The use of categories of tasks is central to the organization and display of notes in this system. How you set up and manage your categories will determine how you view the information in your notes. 

In the KPM system a note is displayed only if there is a match between a category you select in a view and a category assigned to a note.

Categories can be arranged hierarchically, that is, they may contain subcategories.

6 Understanding Views

A view is a graphic display of notes. KPM distils information from selected notes into five different views:  Calendar, Report, Timeline, Graph, and Browser.

You can choose the particular view you wish to see from the icon bar or the View menu.

Remember that category selection determines which particular notes will appear in a view.

•   The Calendar view displays your notes in traditional diary format by day, week or month as you choose.

•   The Report view quickly summarizes time and cost information.

•   The Timeline view displays notes in a horizontal bar graph in day, week or month scale.

•   The Graph view presents the relation of cost to duration in a vertical bar graph.

•   The Browser View is the handiest way to see and change category assignment of your notes. It allows you:
    • to view a particular day, week, or month (in Calendar, Timeline and Graph views).  Set the Date Selector (lower right of home screen).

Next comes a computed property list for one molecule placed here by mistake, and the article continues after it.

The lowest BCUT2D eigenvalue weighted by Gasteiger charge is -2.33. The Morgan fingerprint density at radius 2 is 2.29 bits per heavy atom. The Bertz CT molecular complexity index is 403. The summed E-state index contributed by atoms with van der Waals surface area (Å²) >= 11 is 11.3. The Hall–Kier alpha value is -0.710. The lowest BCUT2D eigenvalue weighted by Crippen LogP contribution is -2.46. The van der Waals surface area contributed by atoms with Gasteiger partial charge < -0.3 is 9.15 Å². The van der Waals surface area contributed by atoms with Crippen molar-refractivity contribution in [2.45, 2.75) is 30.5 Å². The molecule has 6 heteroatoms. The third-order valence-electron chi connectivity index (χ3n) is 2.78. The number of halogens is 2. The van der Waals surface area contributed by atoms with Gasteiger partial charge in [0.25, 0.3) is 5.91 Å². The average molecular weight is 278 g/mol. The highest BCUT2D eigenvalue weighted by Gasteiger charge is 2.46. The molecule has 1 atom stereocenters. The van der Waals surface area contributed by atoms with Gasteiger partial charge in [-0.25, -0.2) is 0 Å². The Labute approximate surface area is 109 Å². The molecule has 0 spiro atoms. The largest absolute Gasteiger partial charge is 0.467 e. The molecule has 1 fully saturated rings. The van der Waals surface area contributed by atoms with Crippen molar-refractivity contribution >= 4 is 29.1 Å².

• to maximize the size of the view window.  Click the maximize button (double-arrow always at upper right of view window).
    • to limit note text to headlines only (in Report, Browser and Timeline views).  Click the Headline checkbox (upper right of view window).  A "headline" is simply the first 40 or so characters in a note, shown as a single line.

7 Understanding KPM files

Like other databasing applications, Key Project Manager stores data -- notes, categories, etc. -- in files.  Key Project Manager files end with a ". KPM" extension.  Use the standard Windows commands (Open, Save, etc.) on the main menu to load a file into your active workspace, and save the data in your active workspace to a file. 

Key Project Manager automatically makes backups of files.  If, when saving a file, the program finds an existing file of the same name, the existing file is renamed with an extension of ".~PM".

Key Project Manager works best with small files.  Files can hold as many as 300 notes and 100 categories, but you'll find the program more responsive if you keep your files to less than half the maximum size.  When your files become large, use the Archive command to write old, outdated notes to an "archive" file.

Merge and Archive
The Merge command reads in a data file, then adds the notes in that file to the notes you're already working with.  (This is unlike the Open command, which reads in a data file, but replaces your existing data).

The Archive command writes only the currently selected notes to a file -- unlike the Save or Save As commands, which write all the notes to file.  Optionally, the command will delete the notes from your active workspace after writing the file.  This is the best way to keep your data files small.

Import and Export
Use the Export command to write the data in selected notes to a comma-separated value (CSV) file.  CSV files can be read by many other applications, such as spreadsheet and database programs.

The Import command can create notes from the data in a CSV file.

8 Summary

Project manager software such as KPM helps split up an action plan into manageable portions.  It is ideal for planning and sorting through details in the form of outlines.  It also provides access to the details. It lets you look at projects as a calendar, timeline, graph, browser or as a report. Importantly, in the long-term it provides a complete archive of an action plan that can be passed on to others, even if they use different software.